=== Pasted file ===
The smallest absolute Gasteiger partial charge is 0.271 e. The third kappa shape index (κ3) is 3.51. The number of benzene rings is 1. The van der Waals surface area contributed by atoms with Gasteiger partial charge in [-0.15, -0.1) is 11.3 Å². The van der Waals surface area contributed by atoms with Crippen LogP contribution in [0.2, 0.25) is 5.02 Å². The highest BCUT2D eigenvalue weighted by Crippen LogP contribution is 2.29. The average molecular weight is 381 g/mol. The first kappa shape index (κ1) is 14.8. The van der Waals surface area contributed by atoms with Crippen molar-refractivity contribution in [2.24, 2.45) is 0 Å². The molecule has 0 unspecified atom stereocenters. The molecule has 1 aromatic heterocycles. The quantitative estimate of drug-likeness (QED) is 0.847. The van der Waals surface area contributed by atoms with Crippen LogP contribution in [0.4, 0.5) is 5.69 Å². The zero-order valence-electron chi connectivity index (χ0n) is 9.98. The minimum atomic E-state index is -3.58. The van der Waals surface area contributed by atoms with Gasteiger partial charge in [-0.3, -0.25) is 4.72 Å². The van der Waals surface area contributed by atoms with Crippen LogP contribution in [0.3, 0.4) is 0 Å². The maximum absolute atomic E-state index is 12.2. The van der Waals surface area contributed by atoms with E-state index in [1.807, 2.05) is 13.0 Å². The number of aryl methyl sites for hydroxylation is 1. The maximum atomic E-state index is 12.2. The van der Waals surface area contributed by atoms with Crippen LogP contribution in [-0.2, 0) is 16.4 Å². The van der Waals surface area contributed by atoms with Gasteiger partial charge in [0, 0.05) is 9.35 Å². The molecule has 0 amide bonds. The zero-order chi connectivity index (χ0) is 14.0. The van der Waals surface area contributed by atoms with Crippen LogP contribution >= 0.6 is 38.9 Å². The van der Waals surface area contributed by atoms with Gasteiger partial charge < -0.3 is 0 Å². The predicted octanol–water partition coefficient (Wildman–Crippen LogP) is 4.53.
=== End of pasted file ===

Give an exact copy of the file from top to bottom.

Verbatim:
The smallest absolute Gasteiger partial charge is 0.271 e. The third kappa shape index (κ3) is 3.51. The number of benzene rings is 1. The van der Waals surface area contributed by atoms with Gasteiger partial charge in [-0.15, -0.1) is 11.3 Å². The van der Waals surface area contributed by atoms with Crippen LogP contribution in [0.2, 0.25) is 5.02 Å². The highest BCUT2D eigenvalue weighted by Crippen LogP contribution is 2.29. The average molecular weight is 381 g/mol. The first kappa shape index (κ1) is 14.8. The van der Waals surface area contributed by atoms with Crippen molar-refractivity contribution in [2.24, 2.45) is 0 Å². The molecule has 0 unspecified atom stereocenters. The molecule has 1 aromatic heterocycles. The quantitative estimate of drug-likeness (QED) is 0.847. The van der Waals surface area contributed by atoms with Crippen LogP contribution in [0.4, 0.5) is 5.69 Å². The zero-order valence-electron chi connectivity index (χ0n) is 9.98. The minimum atomic E-state index is -3.58. The van der Waals surface area contributed by atoms with Gasteiger partial charge in [-0.3, -0.25) is 4.72 Å². The van der Waals surface area contributed by atoms with Crippen LogP contribution in [0.3, 0.4) is 0 Å². The maximum absolute atomic E-state index is 12.2. The van der Waals surface area contributed by atoms with E-state index in [1.807, 2.05) is 13.0 Å². The number of aryl methyl sites for hydroxylation is 1. The maximum atomic E-state index is 12.2. The van der Waals surface area contributed by atoms with Crippen LogP contribution in [-0.2, 0) is 16.4 Å². The van der Waals surface area contributed by atoms with Gasteiger partial charge in [0, 0.05) is 9.35 Å². The molecule has 0 amide bonds. The zero-order chi connectivity index (χ0) is 14.0. The van der Waals surface area contributed by atoms with Crippen LogP contribution >= 0.6 is 38.9 Å². The van der Waals surface area contributed by atoms with Gasteiger partial charge < -0.3 is 0 Å². The predicted octanol–water partition coefficient (Wildman–Crippen LogP) is 4.53.